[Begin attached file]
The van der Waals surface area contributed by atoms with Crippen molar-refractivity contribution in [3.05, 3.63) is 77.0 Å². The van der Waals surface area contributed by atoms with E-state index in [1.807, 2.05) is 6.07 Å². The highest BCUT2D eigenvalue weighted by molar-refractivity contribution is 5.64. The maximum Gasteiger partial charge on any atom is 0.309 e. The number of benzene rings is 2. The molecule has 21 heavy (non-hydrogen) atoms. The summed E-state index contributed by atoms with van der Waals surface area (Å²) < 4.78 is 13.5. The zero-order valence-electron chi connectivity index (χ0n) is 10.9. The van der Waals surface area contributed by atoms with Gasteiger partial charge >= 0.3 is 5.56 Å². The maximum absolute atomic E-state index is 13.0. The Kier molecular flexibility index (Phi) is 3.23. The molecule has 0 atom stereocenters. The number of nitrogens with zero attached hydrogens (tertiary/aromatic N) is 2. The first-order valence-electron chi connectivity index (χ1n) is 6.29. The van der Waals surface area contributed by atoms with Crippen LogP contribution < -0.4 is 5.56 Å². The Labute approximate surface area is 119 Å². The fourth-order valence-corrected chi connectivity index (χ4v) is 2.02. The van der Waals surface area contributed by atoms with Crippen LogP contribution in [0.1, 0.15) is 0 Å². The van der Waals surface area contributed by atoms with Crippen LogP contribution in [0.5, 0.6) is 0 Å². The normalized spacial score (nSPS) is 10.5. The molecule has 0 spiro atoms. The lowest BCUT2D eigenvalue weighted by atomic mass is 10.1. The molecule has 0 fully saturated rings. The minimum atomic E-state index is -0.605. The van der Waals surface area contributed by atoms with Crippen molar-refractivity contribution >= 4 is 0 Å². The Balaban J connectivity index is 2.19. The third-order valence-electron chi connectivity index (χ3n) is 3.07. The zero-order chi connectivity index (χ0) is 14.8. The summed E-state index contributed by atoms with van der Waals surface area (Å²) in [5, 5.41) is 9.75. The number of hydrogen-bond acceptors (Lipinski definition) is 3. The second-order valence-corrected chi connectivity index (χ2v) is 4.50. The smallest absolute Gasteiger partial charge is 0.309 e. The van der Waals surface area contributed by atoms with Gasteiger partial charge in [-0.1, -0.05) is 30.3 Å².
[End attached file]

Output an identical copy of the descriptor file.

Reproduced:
The van der Waals surface area contributed by atoms with Crippen molar-refractivity contribution in [3.05, 3.63) is 77.0 Å². The van der Waals surface area contributed by atoms with E-state index in [1.807, 2.05) is 6.07 Å². The highest BCUT2D eigenvalue weighted by molar-refractivity contribution is 5.64. The maximum Gasteiger partial charge on any atom is 0.309 e. The number of benzene rings is 2. The molecule has 21 heavy (non-hydrogen) atoms. The summed E-state index contributed by atoms with van der Waals surface area (Å²) < 4.78 is 13.5. The zero-order valence-electron chi connectivity index (χ0n) is 10.9. The van der Waals surface area contributed by atoms with Gasteiger partial charge >= 0.3 is 5.56 Å². The maximum absolute atomic E-state index is 13.0. The Kier molecular flexibility index (Phi) is 3.23. The molecule has 0 atom stereocenters. The number of nitrogens with zero attached hydrogens (tertiary/aromatic N) is 2. The first-order valence-electron chi connectivity index (χ1n) is 6.29. The van der Waals surface area contributed by atoms with Crippen LogP contribution < -0.4 is 5.56 Å². The Labute approximate surface area is 119 Å². The fourth-order valence-corrected chi connectivity index (χ4v) is 2.02. The van der Waals surface area contributed by atoms with Crippen LogP contribution in [0.1, 0.15) is 0 Å². The van der Waals surface area contributed by atoms with Crippen LogP contribution in [0.5, 0.6) is 0 Å². The normalized spacial score (nSPS) is 10.5. The molecule has 0 spiro atoms. The lowest BCUT2D eigenvalue weighted by atomic mass is 10.1. The molecule has 0 fully saturated rings. The minimum atomic E-state index is -0.605. The van der Waals surface area contributed by atoms with Crippen molar-refractivity contribution >= 4 is 0 Å². The Balaban J connectivity index is 2.19. The third-order valence-electron chi connectivity index (χ3n) is 3.07. The zero-order chi connectivity index (χ0) is 14.8. The summed E-state index contributed by atoms with van der Waals surface area (Å²) in [5, 5.41) is 9.75. The number of hydrogen-bond acceptors (Lipinski definition) is 3. The second-order valence-corrected chi connectivity index (χ2v) is 4.50. The smallest absolute Gasteiger partial charge is 0.309 e. The van der Waals surface area contributed by atoms with Gasteiger partial charge in [-0.1, -0.05) is 30.3 Å².